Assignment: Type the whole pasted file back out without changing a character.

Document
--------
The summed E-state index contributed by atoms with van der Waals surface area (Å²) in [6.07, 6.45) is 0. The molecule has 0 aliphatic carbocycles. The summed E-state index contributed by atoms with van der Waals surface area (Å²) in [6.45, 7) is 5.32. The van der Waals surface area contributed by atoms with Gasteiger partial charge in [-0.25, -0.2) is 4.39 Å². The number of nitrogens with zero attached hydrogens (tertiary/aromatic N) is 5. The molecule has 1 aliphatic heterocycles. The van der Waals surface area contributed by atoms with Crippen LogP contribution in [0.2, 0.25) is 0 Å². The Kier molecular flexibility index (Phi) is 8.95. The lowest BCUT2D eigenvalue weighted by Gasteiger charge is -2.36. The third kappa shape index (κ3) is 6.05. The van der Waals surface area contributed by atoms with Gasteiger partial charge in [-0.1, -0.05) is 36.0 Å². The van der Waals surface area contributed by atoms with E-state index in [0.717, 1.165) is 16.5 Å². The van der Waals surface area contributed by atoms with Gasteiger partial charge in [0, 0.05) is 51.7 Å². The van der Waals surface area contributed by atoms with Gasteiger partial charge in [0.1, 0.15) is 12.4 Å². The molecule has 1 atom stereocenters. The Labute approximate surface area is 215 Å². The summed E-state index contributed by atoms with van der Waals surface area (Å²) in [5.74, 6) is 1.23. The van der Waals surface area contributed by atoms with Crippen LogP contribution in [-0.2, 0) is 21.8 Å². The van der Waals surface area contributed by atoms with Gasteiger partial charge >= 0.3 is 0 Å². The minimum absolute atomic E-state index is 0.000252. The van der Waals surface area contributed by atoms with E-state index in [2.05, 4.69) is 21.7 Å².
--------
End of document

The summed E-state index contributed by atoms with van der Waals surface area (Å²) in [6.07, 6.45) is 0. The molecule has 0 aliphatic carbocycles. The summed E-state index contributed by atoms with van der Waals surface area (Å²) in [6.45, 7) is 5.32. The van der Waals surface area contributed by atoms with Gasteiger partial charge in [-0.25, -0.2) is 4.39 Å². The number of nitrogens with zero attached hydrogens (tertiary/aromatic N) is 5. The molecule has 1 aliphatic heterocycles. The van der Waals surface area contributed by atoms with Crippen LogP contribution in [0.2, 0.25) is 0 Å². The Kier molecular flexibility index (Phi) is 8.95. The lowest BCUT2D eigenvalue weighted by Gasteiger charge is -2.36. The third kappa shape index (κ3) is 6.05. The van der Waals surface area contributed by atoms with Gasteiger partial charge in [-0.1, -0.05) is 36.0 Å². The van der Waals surface area contributed by atoms with E-state index in [0.717, 1.165) is 16.5 Å². The van der Waals surface area contributed by atoms with Gasteiger partial charge in [0, 0.05) is 51.7 Å². The van der Waals surface area contributed by atoms with Gasteiger partial charge in [0.1, 0.15) is 12.4 Å². The molecule has 1 atom stereocenters. The Labute approximate surface area is 215 Å². The summed E-state index contributed by atoms with van der Waals surface area (Å²) in [5.74, 6) is 1.23. The van der Waals surface area contributed by atoms with Crippen LogP contribution in [-0.2, 0) is 21.8 Å². The van der Waals surface area contributed by atoms with Gasteiger partial charge >= 0.3 is 0 Å². The minimum absolute atomic E-state index is 0.000252. The van der Waals surface area contributed by atoms with E-state index in [2.05, 4.69) is 21.7 Å².